Stranger In Town was the album where I got on the bandwagon. My sainted grandmother on my mom’s side bought me the album for Christmas. I’d had it on my wishlist. She had a number of records to choose from and she chose Stranger In Town because she said Bob Seger had nice eyes. I don’t know about that, but the music on that record was simply phenomenal. I saw Seger for the first time on the Against The Wind tour (Bob Seger’s KC 1980 Concert, Jack Daniels, & My Mom’s Knee). It was an amazing show and I’ll never forget the virtuoso playing of the Silver Bullet Band’s lead guitarist Drew Abbott. It’s rare I’m lucky enough to catch an artist at his zenith but I did that night.

Unfortunately, the 80s seemed to confuse Seger, as it did a lot of artists. Synthesizers crept into his music for the first time on Like A Rock (1986). That was the first album that showed some cracks in Seger’s impeccable songwriting. There were still some great tracks but the album as a whole was pretty uneven. The best song on that whole album was a B-side cover of Credence Clearwater Revival’s “Fortunate Son.” (Seger’s straight ahead rock has much in common with CCR, so it was a fit). The Silver Bullet Band was also pretty fractured by that time. Only keyboardist Craig Frost, bassist Chris Campbell and intrepid sax player Alto Reed remained in the band. Everybody else had quit or had been fired. After Like A Rock, the wheels really came off. If the 80s had been bad to Seger, the 90s were worse. The Fire Inside (1991) was just plain bad, and worse it was judge-y and preachy in places. It’s a Mystery (1995) was stunningly awful and was for the most part, unlistenable. I’m not sure what went wrong.

Seger went into semi-retirement. He stopped recording or touring for over a decade. It wasn’t until 2006 that he re-emerged with what was described as a “comeback” album, Face The Promise. I picked that album up and it’s where I gave up on Seger once and for all. Despite all the celebratory “comeback” talk, there was nothing on that album that I could connect with. The odious presence of Kid Rock and Patty Loveless didn’t help either. Seger’s voice just didn’t seem the same. It wasn’t the ragged instrument that say, Bob Dylan or Leonard Cohen’s voices became in their later careers, but something was off. It only got worse when Ride Out came out three years ago. I listened once, and moved on.

In large part for me, Seger’s music was resigned to the patina of the past. But then, a few months back, he put out a tribute single for his old friend from Detroit, the Eagles’ Glenn Frey Bob Seger’s Tribute Single For Eagles’ Glenn Frey: “Glenn Song”. And while it wasn’t a great, great song, Seger admitted it was never meant to be commercial, I thought it was a lovely gesture. Those guys had been friends for a long time. Frey plays the awesome guitar solo on “Til It Shines” from Stranger. It sparked my interest in Seger again, and that hadn’t happened in a long time. I knew an album was coming but I really didn’t pay that much attention. I mean, it’s been thirty years since I cared.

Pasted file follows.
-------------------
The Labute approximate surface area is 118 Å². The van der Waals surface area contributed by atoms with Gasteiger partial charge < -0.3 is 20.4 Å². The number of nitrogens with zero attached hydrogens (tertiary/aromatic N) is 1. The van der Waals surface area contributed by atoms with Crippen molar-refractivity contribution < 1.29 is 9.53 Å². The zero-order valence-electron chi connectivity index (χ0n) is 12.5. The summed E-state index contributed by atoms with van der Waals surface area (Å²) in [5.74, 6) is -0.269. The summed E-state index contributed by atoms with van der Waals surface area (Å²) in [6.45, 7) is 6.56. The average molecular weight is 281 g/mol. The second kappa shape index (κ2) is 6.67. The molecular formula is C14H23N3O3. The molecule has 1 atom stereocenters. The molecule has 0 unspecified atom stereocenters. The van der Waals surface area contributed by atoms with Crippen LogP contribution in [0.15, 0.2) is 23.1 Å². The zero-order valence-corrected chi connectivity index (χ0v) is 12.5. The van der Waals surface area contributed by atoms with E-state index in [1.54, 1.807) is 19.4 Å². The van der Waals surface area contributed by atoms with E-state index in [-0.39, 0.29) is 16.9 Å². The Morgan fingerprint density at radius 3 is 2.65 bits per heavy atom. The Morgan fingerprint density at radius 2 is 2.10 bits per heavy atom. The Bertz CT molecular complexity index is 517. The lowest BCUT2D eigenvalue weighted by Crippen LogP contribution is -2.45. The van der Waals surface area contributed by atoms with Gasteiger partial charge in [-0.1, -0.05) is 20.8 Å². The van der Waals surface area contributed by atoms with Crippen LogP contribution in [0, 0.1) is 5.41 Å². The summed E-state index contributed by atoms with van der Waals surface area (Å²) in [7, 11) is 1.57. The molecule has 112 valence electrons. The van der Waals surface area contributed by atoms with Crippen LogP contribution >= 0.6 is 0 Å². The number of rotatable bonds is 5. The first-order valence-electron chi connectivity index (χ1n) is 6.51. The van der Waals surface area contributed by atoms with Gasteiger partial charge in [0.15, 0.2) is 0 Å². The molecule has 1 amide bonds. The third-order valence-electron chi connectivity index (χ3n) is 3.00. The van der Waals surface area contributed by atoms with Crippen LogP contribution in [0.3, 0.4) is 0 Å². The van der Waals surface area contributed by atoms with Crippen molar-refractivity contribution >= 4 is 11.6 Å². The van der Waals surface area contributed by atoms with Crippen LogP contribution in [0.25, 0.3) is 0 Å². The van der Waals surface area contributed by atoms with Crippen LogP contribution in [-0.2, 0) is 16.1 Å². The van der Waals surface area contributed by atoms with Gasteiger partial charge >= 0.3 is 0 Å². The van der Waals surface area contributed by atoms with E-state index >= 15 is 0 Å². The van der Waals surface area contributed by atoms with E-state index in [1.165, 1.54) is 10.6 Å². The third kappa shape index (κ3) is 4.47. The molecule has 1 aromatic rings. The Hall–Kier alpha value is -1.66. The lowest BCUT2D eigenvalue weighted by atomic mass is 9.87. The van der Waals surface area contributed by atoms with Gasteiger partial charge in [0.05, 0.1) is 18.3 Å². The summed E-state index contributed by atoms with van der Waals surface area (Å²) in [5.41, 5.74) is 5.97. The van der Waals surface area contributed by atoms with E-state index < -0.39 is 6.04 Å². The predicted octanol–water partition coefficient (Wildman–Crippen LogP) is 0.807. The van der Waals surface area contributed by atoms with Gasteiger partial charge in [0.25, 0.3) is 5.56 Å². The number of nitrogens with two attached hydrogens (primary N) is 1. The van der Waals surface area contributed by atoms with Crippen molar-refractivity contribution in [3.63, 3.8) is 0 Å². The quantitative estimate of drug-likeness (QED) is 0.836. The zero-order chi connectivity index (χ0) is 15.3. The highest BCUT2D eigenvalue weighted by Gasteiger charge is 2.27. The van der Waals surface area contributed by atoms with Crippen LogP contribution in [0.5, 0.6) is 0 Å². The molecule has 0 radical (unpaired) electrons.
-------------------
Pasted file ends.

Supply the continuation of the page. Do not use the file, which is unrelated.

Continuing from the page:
But then I was riding in my car and I heard the first single from I Knew You When, and I was stunned to hear Seger covering Lou Reed’s “Busload of Faith,” from Reed’s masterpiece New York. If anybody had told me thirty years ago that Seger would be covering Lou Reed, I’d have laughed at you. And I will admit, despite the fact I thought I was done with Seger, that single pulled me back in. In the interest of full disclosure, Seger changed the lyrics. He deleted an entire verse about murder, rape and abortion, which, who can blame him. There’s a line in Reed’s original version that goes, “You can’t depend on any churches, unless there’s real estate you want to buy,” which was a confusing swipe at the rapaciousness of most churches (I guess, I mean it’s Lou Reed, who knows). Seger changed it to “You can’t depend on the President, unless there’s real estate you want to buy,” which is an obvious swipe at our current POTUS. Seger gets a bad rap from the rock press because his fan base is from the “red states.” Just because his fans hail from out here in fly over country doesn’t mean ol’ Bob Seger is anything but an old hippy. He’s never been as outspoken as Bruce Springsteen or Jackson Browne, but by covering this song, I think he’s letting us know where he stands. I like the song. Seger does a strong version. Nobody will ever match the venom of Lou Reed’s original, but it’s a great track.